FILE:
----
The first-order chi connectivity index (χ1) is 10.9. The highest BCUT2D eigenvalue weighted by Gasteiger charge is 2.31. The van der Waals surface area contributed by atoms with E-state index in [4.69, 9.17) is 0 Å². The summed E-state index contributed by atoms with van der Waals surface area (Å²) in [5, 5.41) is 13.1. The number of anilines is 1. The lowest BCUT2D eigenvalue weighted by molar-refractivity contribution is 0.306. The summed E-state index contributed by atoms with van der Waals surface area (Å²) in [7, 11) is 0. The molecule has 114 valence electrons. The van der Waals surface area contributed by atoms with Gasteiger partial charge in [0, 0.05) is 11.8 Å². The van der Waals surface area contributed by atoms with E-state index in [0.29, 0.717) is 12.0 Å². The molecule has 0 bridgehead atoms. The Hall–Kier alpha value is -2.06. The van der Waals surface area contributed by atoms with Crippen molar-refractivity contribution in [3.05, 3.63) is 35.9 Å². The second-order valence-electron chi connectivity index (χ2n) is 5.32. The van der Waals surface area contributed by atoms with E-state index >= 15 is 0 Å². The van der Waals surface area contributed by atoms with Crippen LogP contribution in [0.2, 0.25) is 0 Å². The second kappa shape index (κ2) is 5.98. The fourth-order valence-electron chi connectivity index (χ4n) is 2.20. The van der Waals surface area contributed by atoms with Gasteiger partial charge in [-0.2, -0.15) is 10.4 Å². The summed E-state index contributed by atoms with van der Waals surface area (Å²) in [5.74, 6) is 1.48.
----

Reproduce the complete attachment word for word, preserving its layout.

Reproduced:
The first-order chi connectivity index (χ1) is 10.9. The highest BCUT2D eigenvalue weighted by Gasteiger charge is 2.31. The van der Waals surface area contributed by atoms with E-state index in [4.69, 9.17) is 0 Å². The summed E-state index contributed by atoms with van der Waals surface area (Å²) in [5, 5.41) is 13.1. The number of anilines is 1. The lowest BCUT2D eigenvalue weighted by molar-refractivity contribution is 0.306. The summed E-state index contributed by atoms with van der Waals surface area (Å²) in [7, 11) is 0. The molecule has 114 valence electrons. The van der Waals surface area contributed by atoms with Gasteiger partial charge in [0, 0.05) is 11.8 Å². The van der Waals surface area contributed by atoms with E-state index in [0.29, 0.717) is 12.0 Å². The molecule has 0 bridgehead atoms. The Hall–Kier alpha value is -2.06. The van der Waals surface area contributed by atoms with Crippen molar-refractivity contribution in [3.05, 3.63) is 35.9 Å². The second-order valence-electron chi connectivity index (χ2n) is 5.32. The van der Waals surface area contributed by atoms with E-state index >= 15 is 0 Å². The van der Waals surface area contributed by atoms with Crippen LogP contribution in [0.2, 0.25) is 0 Å². The second kappa shape index (κ2) is 5.98. The fourth-order valence-electron chi connectivity index (χ4n) is 2.20. The van der Waals surface area contributed by atoms with Gasteiger partial charge in [-0.2, -0.15) is 10.4 Å². The summed E-state index contributed by atoms with van der Waals surface area (Å²) in [5.74, 6) is 1.48.